When uncrossed cheque is presented for payment in cash at the counters of the bank, the presenter should sign on the reverse of the cheque. Banks verify the signature on the cheque with specimen signature of drawer on record before making payment. The payment cashier will ask for another signature to be made by the presenter at the time of payment. The banks ordinarily do not insist for presence of account holder for making cash withdrawals in case of bearer cheques unless the circumstances which warrants bankers to take precaution. In case of the bearer word in the cheque is cut then it becomes an order instrument .Banks make payment of order cheque only on confirming the endorsement/s of Payee and other endorsees on the reverse of the cheque. A depositor cannot withdraw a smaller sum than one Rupee except on the occasion of closure of the account.
Cash payment where Payee’s name written as self, our selves, Pay Cash etc.
It is a convention that companies and organizations while withdrawing cash from the bank write ‘ourselves’ in place of payee’s name. Sometimes even the cheque may be issued ‘Pay Cash’. Banks have been making cash payment of such cheques to the person who presented it at the counter without any hassle. However, nowadays it is learned that some bank branches refused the payment and insisted to write only “self” instead of “Ourselves”. The logic for such refusal is that an entity whether the firm, company or any other organization is a legal person (entity) opened the account and not a group of people. Moreover, cash payment can be made only to a single person and not to group of people against a single cheque, although more than one person signed on the cheque as authorized signatories of the organization. Many people question the validity of such refusal by the bank when a bearer cheque ‘payable to ourselves’ is presented for payment.
The above discussion rather seems like an argument based on English grammar and not on legal finding. Legally speaking banks are bound to pay to any person who presents a bearer cheque for payment at the bank counter, if the cheque presented is otherwise in order. Nowhere in negotiable instrument acts prohibits the payment of a cheque where payee’s name is mentioned as ‘Ourselves’. Furthermore, an order cheque payable to unidentifiable payee, banks are in order if it is paid to the account holder. Therefore the order cheques payable to God, Temple, Church, Masjid, etc. are considered as unidentifiable payee and in such cases banks are in order to make the payment to the account holder. Exactingly the words ‘Self’, ’Our Selves’ or ‘pay cash’ are not a noun, as persons of that name does not exit and therefore paid to the account holder.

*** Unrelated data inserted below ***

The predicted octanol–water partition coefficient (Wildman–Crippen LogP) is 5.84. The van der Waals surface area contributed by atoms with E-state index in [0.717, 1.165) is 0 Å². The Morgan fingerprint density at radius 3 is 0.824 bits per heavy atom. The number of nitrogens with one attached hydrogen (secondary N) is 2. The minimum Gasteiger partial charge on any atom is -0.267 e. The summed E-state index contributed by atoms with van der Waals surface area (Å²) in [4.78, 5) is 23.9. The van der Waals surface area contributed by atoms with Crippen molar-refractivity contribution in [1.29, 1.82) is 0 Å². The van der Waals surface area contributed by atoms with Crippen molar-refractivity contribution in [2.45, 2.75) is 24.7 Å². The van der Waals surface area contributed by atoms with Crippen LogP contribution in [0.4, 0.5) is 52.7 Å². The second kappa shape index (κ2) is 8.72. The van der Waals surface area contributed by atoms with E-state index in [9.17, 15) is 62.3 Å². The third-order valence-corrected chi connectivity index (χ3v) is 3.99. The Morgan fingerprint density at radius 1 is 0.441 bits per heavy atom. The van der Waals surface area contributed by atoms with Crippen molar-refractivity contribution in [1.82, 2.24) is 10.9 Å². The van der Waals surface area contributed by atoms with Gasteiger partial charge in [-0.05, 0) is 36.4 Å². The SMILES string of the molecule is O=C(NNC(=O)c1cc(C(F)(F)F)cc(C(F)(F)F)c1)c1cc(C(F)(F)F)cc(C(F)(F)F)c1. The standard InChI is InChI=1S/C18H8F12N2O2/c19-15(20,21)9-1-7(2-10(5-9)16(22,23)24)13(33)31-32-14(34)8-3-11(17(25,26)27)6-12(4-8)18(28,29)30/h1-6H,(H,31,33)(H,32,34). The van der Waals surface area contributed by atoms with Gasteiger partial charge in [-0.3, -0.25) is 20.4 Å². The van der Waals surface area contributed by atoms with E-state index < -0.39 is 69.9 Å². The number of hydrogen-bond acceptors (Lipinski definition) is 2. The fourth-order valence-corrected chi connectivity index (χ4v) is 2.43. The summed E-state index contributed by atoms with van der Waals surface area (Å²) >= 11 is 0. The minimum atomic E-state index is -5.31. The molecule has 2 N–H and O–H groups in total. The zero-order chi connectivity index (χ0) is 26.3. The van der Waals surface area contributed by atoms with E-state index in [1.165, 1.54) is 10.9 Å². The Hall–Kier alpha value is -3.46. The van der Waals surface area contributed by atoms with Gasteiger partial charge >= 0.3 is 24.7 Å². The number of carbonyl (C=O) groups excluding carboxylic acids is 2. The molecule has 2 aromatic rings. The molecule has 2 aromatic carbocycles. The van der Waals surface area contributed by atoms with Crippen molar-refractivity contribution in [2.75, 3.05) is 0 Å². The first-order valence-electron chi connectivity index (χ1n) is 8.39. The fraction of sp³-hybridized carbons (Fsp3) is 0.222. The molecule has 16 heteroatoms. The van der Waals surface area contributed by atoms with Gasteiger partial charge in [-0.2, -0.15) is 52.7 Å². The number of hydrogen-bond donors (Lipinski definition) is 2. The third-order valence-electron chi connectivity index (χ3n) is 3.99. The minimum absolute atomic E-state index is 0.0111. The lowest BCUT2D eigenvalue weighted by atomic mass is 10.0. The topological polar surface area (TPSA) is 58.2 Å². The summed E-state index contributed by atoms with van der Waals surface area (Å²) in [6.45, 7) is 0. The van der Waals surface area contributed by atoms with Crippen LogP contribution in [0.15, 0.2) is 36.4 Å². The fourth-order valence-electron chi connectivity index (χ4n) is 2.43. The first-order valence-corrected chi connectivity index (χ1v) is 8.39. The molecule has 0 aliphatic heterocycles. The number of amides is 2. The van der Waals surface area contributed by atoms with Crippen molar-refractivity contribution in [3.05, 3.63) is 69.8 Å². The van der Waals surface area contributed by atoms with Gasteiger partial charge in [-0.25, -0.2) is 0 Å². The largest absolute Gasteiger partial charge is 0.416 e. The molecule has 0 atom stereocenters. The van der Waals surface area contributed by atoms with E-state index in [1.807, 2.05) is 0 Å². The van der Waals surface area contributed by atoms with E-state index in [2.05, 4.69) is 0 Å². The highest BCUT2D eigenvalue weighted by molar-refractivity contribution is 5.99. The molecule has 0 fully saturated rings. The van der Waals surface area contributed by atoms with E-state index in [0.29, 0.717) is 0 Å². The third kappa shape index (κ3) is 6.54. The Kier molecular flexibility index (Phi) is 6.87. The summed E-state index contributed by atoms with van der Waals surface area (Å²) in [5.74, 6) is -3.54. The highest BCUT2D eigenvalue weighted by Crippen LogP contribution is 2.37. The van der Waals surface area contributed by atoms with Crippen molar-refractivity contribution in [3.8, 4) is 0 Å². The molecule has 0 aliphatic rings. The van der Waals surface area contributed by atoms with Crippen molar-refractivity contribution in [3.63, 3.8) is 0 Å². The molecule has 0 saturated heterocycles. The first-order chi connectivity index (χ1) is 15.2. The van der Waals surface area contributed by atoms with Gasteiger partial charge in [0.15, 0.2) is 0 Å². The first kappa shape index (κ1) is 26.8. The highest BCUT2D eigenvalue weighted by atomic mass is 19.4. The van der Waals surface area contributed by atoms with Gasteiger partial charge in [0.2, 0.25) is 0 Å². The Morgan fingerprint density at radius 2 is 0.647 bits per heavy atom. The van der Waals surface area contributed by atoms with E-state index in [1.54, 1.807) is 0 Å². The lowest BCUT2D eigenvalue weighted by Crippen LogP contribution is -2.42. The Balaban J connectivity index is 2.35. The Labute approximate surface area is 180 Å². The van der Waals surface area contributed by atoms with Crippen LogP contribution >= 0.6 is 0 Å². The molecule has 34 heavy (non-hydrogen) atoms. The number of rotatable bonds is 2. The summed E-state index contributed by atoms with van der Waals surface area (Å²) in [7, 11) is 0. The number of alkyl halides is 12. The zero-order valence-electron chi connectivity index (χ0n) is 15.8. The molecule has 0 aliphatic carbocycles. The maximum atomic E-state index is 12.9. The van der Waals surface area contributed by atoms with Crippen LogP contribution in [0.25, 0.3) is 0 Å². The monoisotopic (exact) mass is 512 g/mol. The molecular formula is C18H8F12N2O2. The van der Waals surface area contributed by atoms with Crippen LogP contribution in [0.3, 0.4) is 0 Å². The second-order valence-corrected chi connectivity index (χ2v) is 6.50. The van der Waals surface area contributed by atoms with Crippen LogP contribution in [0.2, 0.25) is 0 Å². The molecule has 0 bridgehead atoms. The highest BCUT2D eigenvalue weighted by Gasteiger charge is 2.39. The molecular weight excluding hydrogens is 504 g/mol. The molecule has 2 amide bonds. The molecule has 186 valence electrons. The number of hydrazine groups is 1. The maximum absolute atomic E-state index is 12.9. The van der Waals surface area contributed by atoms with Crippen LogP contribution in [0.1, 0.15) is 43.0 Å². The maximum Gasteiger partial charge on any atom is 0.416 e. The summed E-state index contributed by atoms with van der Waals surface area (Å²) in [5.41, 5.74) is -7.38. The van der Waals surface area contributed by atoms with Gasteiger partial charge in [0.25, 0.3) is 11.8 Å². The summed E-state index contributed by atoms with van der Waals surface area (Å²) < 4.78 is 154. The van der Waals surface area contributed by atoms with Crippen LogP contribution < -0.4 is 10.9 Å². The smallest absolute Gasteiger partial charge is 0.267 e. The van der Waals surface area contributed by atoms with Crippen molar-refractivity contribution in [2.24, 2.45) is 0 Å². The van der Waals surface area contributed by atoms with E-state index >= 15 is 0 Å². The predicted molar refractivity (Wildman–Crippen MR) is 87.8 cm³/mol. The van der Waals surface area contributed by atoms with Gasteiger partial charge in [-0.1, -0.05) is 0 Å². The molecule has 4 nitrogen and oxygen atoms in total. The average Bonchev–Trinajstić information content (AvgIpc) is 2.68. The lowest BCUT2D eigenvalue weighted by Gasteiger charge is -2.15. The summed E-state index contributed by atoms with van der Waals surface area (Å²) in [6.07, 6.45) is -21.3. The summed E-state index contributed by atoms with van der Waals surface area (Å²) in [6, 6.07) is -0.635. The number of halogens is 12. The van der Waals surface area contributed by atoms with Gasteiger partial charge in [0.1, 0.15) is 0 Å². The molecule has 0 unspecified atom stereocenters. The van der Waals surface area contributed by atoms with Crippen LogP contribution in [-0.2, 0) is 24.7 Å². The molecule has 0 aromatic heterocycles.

When a cheque endorsed in blank by the drawer, even an order cheque becomes a bearer cheque. So the cheque bearing company’s seal with signatures of authorized persons on its back is treated as bearer cheque. Thus, the cash payment can be made to the bearer of the cheque irrespective of payee’s name.Usually, the persons coming to the bank for cash withdrawals on behalf an entity are known to the bank (regular employee, partner etc.). The presenter has to sign on the reverse of the cheque in the presence of cashier as an acknowledgement of having received the cash. The bank by convention may also insist the presenter to write his name, address and phone number whenever a new face presents the cheque for payment.
Cash payment of cheques issued in favour of firms/companies
As per law a bearer cheque is always a bearer cheque. However, when a cheque is drawn up in favour of a business entity, the cheque is purported to have the crossing effect. Banks cannot afford to make payment of such cheques without proper enquiry as that may later on deemed as negligence on the part of the banker. If proper identification is established banks may make payment of such cheques across the counter (normally bank contact their account holder and inform that the subject cheque is presented to them for cash payment and take their consent for the payment). Though it is not a rule prescribed by any law for payment of bearer cheque, as an abundant precaution cash payment of a cheque drawn up in favour of firms and companies is done only on obtention of endorsement (rubber stamp of the firm on the reverse of the cheque and signed by the authorised signatory of the beneficiary firm).
Cash withdrawal by illiterate/bedridden persons
If the depositor is unable to write, he/she must call on the Bank personally to withdraw money from her/his account. In case of aged or bedridden person, banks depute a person or an official at depositor’s cost, to obtain the signature/thumb impression duly witnessed.